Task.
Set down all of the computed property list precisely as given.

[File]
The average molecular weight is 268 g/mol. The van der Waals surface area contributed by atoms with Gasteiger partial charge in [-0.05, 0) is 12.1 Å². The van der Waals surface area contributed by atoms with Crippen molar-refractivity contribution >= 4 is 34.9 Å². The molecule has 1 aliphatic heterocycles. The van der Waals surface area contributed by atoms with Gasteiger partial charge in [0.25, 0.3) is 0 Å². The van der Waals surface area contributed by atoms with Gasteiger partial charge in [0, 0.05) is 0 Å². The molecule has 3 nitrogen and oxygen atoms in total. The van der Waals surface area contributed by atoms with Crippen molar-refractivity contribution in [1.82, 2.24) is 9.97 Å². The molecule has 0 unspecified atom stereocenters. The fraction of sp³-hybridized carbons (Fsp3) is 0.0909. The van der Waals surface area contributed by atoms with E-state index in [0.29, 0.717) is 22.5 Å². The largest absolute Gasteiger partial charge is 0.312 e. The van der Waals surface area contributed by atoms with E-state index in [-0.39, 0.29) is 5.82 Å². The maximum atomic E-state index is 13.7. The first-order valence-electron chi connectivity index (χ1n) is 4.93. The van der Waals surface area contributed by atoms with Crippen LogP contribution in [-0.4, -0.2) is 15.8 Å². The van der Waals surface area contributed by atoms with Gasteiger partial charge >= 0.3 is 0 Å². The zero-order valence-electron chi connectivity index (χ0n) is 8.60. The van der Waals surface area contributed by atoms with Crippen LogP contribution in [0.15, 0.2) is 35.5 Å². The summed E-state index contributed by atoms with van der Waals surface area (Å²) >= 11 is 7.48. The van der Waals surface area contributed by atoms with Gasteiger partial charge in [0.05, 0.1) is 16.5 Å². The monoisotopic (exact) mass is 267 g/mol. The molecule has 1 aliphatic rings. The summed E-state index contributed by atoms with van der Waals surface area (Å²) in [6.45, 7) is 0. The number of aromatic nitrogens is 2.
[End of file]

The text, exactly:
The average molecular weight is 268 g/mol. The van der Waals surface area contributed by atoms with Gasteiger partial charge in [-0.05, 0) is 12.1 Å². The van der Waals surface area contributed by atoms with Crippen molar-refractivity contribution >= 4 is 34.9 Å². The molecule has 1 aliphatic heterocycles. The van der Waals surface area contributed by atoms with Gasteiger partial charge in [0.25, 0.3) is 0 Å². The van der Waals surface area contributed by atoms with Gasteiger partial charge in [0, 0.05) is 0 Å². The molecule has 3 nitrogen and oxygen atoms in total. The van der Waals surface area contributed by atoms with Crippen molar-refractivity contribution in [1.82, 2.24) is 9.97 Å². The molecule has 0 unspecified atom stereocenters. The fraction of sp³-hybridized carbons (Fsp3) is 0.0909. The van der Waals surface area contributed by atoms with E-state index in [0.29, 0.717) is 22.5 Å². The largest absolute Gasteiger partial charge is 0.312 e. The van der Waals surface area contributed by atoms with E-state index in [-0.39, 0.29) is 5.82 Å². The maximum atomic E-state index is 13.7. The first-order valence-electron chi connectivity index (χ1n) is 4.93. The van der Waals surface area contributed by atoms with Crippen LogP contribution in [-0.4, -0.2) is 15.8 Å². The van der Waals surface area contributed by atoms with Gasteiger partial charge >= 0.3 is 0 Å². The zero-order valence-electron chi connectivity index (χ0n) is 8.60. The van der Waals surface area contributed by atoms with Crippen LogP contribution in [0.15, 0.2) is 35.5 Å². The summed E-state index contributed by atoms with van der Waals surface area (Å²) >= 11 is 7.48. The van der Waals surface area contributed by atoms with Gasteiger partial charge in [0.05, 0.1) is 16.5 Å². The monoisotopic (exact) mass is 267 g/mol. The molecule has 1 aliphatic rings. The summed E-state index contributed by atoms with van der Waals surface area (Å²) in [6.45, 7) is 0. The number of aromatic nitrogens is 2.